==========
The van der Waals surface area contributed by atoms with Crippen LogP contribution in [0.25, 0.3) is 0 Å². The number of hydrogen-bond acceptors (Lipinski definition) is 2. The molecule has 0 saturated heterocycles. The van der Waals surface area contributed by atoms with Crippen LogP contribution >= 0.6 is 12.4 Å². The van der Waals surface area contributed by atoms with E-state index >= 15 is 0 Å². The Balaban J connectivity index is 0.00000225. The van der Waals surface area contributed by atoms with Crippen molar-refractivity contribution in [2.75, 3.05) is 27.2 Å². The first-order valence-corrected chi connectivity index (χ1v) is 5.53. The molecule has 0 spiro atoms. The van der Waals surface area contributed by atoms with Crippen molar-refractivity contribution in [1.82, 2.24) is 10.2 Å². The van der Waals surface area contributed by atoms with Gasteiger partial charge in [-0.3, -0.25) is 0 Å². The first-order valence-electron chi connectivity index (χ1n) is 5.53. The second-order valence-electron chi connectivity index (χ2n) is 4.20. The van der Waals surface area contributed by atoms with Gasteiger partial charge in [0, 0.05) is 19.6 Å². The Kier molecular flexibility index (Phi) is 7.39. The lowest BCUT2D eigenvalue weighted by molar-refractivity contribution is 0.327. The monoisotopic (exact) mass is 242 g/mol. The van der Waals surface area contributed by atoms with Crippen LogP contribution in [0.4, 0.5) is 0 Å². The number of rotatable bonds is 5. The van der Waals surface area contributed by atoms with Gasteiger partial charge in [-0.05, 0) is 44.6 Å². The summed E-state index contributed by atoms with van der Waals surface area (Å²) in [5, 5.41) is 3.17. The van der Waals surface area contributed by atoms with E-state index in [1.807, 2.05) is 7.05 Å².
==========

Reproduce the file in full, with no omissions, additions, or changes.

The van der Waals surface area contributed by atoms with Crippen LogP contribution in [0.25, 0.3) is 0 Å². The number of hydrogen-bond acceptors (Lipinski definition) is 2. The molecule has 0 saturated heterocycles. The van der Waals surface area contributed by atoms with Crippen LogP contribution >= 0.6 is 12.4 Å². The van der Waals surface area contributed by atoms with E-state index >= 15 is 0 Å². The Balaban J connectivity index is 0.00000225. The van der Waals surface area contributed by atoms with Crippen molar-refractivity contribution in [2.75, 3.05) is 27.2 Å². The first-order valence-corrected chi connectivity index (χ1v) is 5.53. The molecule has 0 spiro atoms. The van der Waals surface area contributed by atoms with Crippen molar-refractivity contribution in [1.82, 2.24) is 10.2 Å². The van der Waals surface area contributed by atoms with Gasteiger partial charge in [-0.3, -0.25) is 0 Å². The first-order valence-electron chi connectivity index (χ1n) is 5.53. The second-order valence-electron chi connectivity index (χ2n) is 4.20. The van der Waals surface area contributed by atoms with Gasteiger partial charge in [0, 0.05) is 19.6 Å². The Kier molecular flexibility index (Phi) is 7.39. The lowest BCUT2D eigenvalue weighted by molar-refractivity contribution is 0.327. The monoisotopic (exact) mass is 242 g/mol. The van der Waals surface area contributed by atoms with Crippen LogP contribution in [0.4, 0.5) is 0 Å². The number of rotatable bonds is 5. The van der Waals surface area contributed by atoms with Gasteiger partial charge in [-0.05, 0) is 44.6 Å². The summed E-state index contributed by atoms with van der Waals surface area (Å²) in [5, 5.41) is 3.17. The van der Waals surface area contributed by atoms with E-state index in [1.807, 2.05) is 7.05 Å².